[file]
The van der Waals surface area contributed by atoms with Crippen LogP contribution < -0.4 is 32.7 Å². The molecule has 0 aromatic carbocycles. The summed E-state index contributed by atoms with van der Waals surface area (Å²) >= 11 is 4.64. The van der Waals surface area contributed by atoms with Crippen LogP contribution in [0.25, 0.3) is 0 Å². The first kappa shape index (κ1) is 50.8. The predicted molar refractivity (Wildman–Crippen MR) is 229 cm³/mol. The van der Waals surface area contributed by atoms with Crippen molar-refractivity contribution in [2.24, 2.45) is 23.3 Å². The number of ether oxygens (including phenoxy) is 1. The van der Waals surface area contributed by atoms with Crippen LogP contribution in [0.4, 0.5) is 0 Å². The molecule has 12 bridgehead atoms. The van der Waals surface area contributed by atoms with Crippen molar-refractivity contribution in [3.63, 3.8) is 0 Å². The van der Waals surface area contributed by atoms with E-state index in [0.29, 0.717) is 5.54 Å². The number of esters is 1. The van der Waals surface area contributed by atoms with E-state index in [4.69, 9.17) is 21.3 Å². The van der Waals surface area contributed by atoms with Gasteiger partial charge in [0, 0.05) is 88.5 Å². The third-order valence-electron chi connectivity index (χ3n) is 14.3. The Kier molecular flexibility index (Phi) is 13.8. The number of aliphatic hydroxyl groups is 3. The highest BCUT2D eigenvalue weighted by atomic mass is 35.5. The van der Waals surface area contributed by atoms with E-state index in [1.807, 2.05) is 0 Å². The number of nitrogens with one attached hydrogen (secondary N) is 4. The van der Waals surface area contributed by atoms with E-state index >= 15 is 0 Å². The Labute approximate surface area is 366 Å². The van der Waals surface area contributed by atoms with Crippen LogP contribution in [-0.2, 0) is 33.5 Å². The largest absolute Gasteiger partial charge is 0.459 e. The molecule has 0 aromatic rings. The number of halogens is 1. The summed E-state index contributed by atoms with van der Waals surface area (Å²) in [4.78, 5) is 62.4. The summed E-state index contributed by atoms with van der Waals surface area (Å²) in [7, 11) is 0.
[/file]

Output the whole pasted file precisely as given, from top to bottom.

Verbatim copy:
The van der Waals surface area contributed by atoms with Crippen LogP contribution < -0.4 is 32.7 Å². The molecule has 0 aromatic carbocycles. The summed E-state index contributed by atoms with van der Waals surface area (Å²) >= 11 is 4.64. The van der Waals surface area contributed by atoms with Crippen LogP contribution in [0.25, 0.3) is 0 Å². The first kappa shape index (κ1) is 50.8. The predicted molar refractivity (Wildman–Crippen MR) is 229 cm³/mol. The van der Waals surface area contributed by atoms with Crippen molar-refractivity contribution in [2.24, 2.45) is 23.3 Å². The number of ether oxygens (including phenoxy) is 1. The van der Waals surface area contributed by atoms with Crippen LogP contribution in [0.4, 0.5) is 0 Å². The molecule has 12 bridgehead atoms. The van der Waals surface area contributed by atoms with Crippen molar-refractivity contribution in [3.63, 3.8) is 0 Å². The van der Waals surface area contributed by atoms with E-state index in [0.29, 0.717) is 5.54 Å². The number of esters is 1. The van der Waals surface area contributed by atoms with E-state index in [4.69, 9.17) is 21.3 Å². The van der Waals surface area contributed by atoms with Gasteiger partial charge in [0, 0.05) is 88.5 Å². The third-order valence-electron chi connectivity index (χ3n) is 14.3. The Kier molecular flexibility index (Phi) is 13.8. The number of aliphatic hydroxyl groups is 3. The highest BCUT2D eigenvalue weighted by atomic mass is 35.5. The van der Waals surface area contributed by atoms with E-state index in [1.807, 2.05) is 0 Å². The number of nitrogens with one attached hydrogen (secondary N) is 4. The van der Waals surface area contributed by atoms with E-state index >= 15 is 0 Å². The Labute approximate surface area is 366 Å². The van der Waals surface area contributed by atoms with Crippen LogP contribution in [-0.2, 0) is 33.5 Å². The largest absolute Gasteiger partial charge is 0.459 e. The molecule has 0 aromatic rings. The number of halogens is 1. The summed E-state index contributed by atoms with van der Waals surface area (Å²) in [4.78, 5) is 62.4. The summed E-state index contributed by atoms with van der Waals surface area (Å²) in [7, 11) is 0.